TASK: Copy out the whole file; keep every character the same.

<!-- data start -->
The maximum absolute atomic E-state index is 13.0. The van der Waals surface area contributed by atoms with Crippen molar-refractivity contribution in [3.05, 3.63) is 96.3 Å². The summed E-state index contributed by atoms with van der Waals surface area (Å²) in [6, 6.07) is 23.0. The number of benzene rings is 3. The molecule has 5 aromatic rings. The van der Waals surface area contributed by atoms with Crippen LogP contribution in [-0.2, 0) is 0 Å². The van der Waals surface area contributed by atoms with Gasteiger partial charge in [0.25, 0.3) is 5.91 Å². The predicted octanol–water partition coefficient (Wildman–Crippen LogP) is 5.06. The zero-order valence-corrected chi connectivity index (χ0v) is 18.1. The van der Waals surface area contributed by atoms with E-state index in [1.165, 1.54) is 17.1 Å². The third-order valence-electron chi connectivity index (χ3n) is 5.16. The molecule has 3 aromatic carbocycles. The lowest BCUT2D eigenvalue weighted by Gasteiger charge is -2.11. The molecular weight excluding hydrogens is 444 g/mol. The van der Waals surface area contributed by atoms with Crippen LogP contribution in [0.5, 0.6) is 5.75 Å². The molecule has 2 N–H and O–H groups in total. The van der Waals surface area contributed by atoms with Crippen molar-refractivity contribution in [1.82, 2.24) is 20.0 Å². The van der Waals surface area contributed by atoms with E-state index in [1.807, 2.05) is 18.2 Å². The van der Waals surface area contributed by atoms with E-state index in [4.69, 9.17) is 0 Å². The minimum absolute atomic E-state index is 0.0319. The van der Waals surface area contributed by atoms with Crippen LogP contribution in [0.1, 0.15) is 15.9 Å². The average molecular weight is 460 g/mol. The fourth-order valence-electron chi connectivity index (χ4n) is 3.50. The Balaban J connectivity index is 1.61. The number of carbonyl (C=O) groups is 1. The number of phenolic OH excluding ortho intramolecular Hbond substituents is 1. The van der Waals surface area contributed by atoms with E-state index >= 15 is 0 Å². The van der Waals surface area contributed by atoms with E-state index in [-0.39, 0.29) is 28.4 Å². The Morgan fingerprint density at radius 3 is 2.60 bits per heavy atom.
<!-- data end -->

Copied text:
The maximum absolute atomic E-state index is 13.0. The van der Waals surface area contributed by atoms with Crippen molar-refractivity contribution in [3.05, 3.63) is 96.3 Å². The summed E-state index contributed by atoms with van der Waals surface area (Å²) in [6, 6.07) is 23.0. The number of benzene rings is 3. The molecule has 5 aromatic rings. The van der Waals surface area contributed by atoms with Crippen LogP contribution in [-0.2, 0) is 0 Å². The van der Waals surface area contributed by atoms with Gasteiger partial charge in [0.25, 0.3) is 5.91 Å². The predicted octanol–water partition coefficient (Wildman–Crippen LogP) is 5.06. The zero-order valence-corrected chi connectivity index (χ0v) is 18.1. The van der Waals surface area contributed by atoms with E-state index in [1.165, 1.54) is 17.1 Å². The third-order valence-electron chi connectivity index (χ3n) is 5.16. The molecule has 3 aromatic carbocycles. The lowest BCUT2D eigenvalue weighted by Gasteiger charge is -2.11. The molecular weight excluding hydrogens is 444 g/mol. The van der Waals surface area contributed by atoms with Crippen LogP contribution in [0.5, 0.6) is 5.75 Å². The molecule has 2 N–H and O–H groups in total. The van der Waals surface area contributed by atoms with Crippen molar-refractivity contribution in [1.82, 2.24) is 20.0 Å². The van der Waals surface area contributed by atoms with E-state index in [1.807, 2.05) is 18.2 Å². The van der Waals surface area contributed by atoms with E-state index in [4.69, 9.17) is 0 Å². The minimum absolute atomic E-state index is 0.0319. The van der Waals surface area contributed by atoms with Crippen LogP contribution in [0.1, 0.15) is 15.9 Å². The average molecular weight is 460 g/mol. The fourth-order valence-electron chi connectivity index (χ4n) is 3.50. The Balaban J connectivity index is 1.61. The number of carbonyl (C=O) groups is 1. The number of phenolic OH excluding ortho intramolecular Hbond substituents is 1. The van der Waals surface area contributed by atoms with E-state index >= 15 is 0 Å². The van der Waals surface area contributed by atoms with E-state index in [-0.39, 0.29) is 28.4 Å². The Morgan fingerprint density at radius 3 is 2.60 bits per heavy atom.